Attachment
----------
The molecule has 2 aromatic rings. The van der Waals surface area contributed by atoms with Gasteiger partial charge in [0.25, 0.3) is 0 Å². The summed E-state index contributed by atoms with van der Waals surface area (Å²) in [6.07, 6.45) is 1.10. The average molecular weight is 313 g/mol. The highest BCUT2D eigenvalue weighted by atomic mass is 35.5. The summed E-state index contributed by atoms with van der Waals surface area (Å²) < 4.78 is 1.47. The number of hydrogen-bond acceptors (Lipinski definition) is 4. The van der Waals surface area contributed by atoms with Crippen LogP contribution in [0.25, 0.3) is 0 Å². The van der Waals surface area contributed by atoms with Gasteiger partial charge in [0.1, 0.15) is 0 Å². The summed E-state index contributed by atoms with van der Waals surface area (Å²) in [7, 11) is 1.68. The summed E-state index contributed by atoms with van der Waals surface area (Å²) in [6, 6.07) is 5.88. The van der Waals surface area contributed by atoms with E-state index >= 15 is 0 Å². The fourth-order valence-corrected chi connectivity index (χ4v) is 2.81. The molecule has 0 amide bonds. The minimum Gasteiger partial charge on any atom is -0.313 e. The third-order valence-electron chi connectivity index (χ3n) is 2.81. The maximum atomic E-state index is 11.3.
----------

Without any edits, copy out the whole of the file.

The molecule has 2 aromatic rings. The van der Waals surface area contributed by atoms with Gasteiger partial charge in [0.25, 0.3) is 0 Å². The summed E-state index contributed by atoms with van der Waals surface area (Å²) in [6.07, 6.45) is 1.10. The average molecular weight is 313 g/mol. The highest BCUT2D eigenvalue weighted by atomic mass is 35.5. The summed E-state index contributed by atoms with van der Waals surface area (Å²) < 4.78 is 1.47. The number of hydrogen-bond acceptors (Lipinski definition) is 4. The van der Waals surface area contributed by atoms with Crippen LogP contribution in [0.25, 0.3) is 0 Å². The van der Waals surface area contributed by atoms with Gasteiger partial charge in [0.1, 0.15) is 0 Å². The summed E-state index contributed by atoms with van der Waals surface area (Å²) in [7, 11) is 1.68. The summed E-state index contributed by atoms with van der Waals surface area (Å²) in [6, 6.07) is 5.88. The van der Waals surface area contributed by atoms with E-state index >= 15 is 0 Å². The fourth-order valence-corrected chi connectivity index (χ4v) is 2.81. The molecule has 0 amide bonds. The minimum Gasteiger partial charge on any atom is -0.313 e. The third-order valence-electron chi connectivity index (χ3n) is 2.81. The maximum atomic E-state index is 11.3.